During my visit last week, Maeda-san gave me an update on research projects that are going well beyond the talking web browser. The focus is on tools to help Web developers build sites that are more accessible to those with various visual impairments. People with cataracts, for example, may have difficulty seeing pages with certain colored backgrounds. The tools actually let the developer see and hear what blind and low vision users will experience when visiting a site. There is much more to this subject and if you are interested, take a look at IBM’s Accessability Center.
I also got an update on the important subject of Web Services security. Web services are critical to the integration of applications within and between the enterprises of the world, and although adoption of web services is proceeding rapidly, one of the inhibitors has been the lack of adequate security. A new set of protocols called WS-Security are being developed by IBM, Microsoft, and Verisign. The goal is to provide end-to-end security so that any client or server on the Internet can exchange secure messages between any other client or server, regardless of what technology platform they may be using. The goal is admirable but the protocols required to implement it are complex and require a lot of processing — hence there is a performance issue. Nakamura-san described some very interesting and innovative work to solve the problem.
The next subject that I was privileged to learn about was the Hard Disk Drive Active Protection Sysem. The inventor, Shimotohno-san, showed me his ingenius work and background for how it works. Basically, it is like an airbag for your ThinkPad. An integrated motion sensor continuously monitors movement of the ThinkPad. Like an airbag’s sensor, it can detect sudden changes in motion and temporarily retract the read/write heads so that they can not damage the disk. The heads “fly” very close over the surface of the hard disk. The distance is equivalent to a Boeing 747 flying one inch above the ground. Think of the precision that would require. The business concept behind the APS is to protect valuable data from some crashes — up to four times greater impact protection than systems without APS, thereby decreasing user down-time and support cost. You can find out more about the APS here.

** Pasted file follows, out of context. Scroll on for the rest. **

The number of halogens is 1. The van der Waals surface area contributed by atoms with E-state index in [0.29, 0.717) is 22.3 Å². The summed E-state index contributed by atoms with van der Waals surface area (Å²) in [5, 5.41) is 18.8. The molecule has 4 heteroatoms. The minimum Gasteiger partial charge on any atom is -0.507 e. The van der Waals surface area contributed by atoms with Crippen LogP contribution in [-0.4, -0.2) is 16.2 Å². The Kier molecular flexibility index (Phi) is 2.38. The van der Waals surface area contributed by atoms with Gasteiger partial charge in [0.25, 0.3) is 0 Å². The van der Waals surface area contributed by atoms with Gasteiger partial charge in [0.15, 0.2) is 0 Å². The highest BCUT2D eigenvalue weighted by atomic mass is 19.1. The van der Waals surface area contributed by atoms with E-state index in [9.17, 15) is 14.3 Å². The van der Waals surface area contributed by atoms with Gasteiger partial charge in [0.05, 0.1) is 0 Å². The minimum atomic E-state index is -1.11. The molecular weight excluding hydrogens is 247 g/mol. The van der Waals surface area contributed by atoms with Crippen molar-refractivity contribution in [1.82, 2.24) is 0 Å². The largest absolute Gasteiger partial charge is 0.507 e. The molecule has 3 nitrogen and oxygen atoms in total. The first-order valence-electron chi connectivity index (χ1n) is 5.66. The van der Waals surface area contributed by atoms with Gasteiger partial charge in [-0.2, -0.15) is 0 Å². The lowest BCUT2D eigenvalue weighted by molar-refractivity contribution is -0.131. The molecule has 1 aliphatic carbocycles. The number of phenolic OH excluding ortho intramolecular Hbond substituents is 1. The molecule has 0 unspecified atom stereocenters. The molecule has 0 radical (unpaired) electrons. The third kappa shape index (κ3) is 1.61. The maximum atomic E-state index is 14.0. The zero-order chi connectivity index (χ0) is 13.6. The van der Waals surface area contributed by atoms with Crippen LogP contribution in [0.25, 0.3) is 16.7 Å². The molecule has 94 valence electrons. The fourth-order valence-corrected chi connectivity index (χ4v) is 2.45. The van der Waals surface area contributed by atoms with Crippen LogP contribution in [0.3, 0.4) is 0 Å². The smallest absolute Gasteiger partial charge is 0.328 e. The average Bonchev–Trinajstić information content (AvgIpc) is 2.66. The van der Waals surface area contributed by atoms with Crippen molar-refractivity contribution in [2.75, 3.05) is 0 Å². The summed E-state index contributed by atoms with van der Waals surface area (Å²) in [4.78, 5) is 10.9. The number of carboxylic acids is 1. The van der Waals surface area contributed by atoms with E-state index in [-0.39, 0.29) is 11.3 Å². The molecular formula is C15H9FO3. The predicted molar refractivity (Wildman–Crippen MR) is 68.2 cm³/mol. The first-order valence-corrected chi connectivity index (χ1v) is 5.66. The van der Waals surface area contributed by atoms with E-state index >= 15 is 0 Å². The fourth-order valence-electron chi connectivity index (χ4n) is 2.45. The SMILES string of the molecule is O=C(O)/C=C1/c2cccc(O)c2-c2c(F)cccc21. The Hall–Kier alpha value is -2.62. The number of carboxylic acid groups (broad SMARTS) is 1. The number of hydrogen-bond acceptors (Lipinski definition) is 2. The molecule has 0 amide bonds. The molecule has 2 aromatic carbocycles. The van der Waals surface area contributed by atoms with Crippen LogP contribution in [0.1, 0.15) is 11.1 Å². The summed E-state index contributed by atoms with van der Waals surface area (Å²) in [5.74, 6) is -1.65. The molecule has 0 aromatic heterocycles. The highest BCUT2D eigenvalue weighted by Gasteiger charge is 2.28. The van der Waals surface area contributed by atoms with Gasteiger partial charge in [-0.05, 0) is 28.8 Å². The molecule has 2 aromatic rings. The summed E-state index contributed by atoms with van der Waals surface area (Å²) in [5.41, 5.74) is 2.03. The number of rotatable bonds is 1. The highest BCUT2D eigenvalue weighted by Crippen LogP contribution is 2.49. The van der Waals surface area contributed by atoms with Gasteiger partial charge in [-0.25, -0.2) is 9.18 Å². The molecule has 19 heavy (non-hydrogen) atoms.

Katsuno-san showed me the work he is doing on Autonomic network configuration. The problem is pervasive and shared by most of us. Your browser and email at times won’t work and you don’t know why. The problem could be any combination of the operating system, the PC, router, wireless access point, LAN wiring, settings, ISP, DNS, etc. Katsuno-san is doing research on how to make all these components be automatically detected and set properly. No small task. The early phases of the project are already implemented in IBM Access Connections.
It was an exhiliarating afternoon. Next was a taxi trip to Yokohama to meet up with the IRU.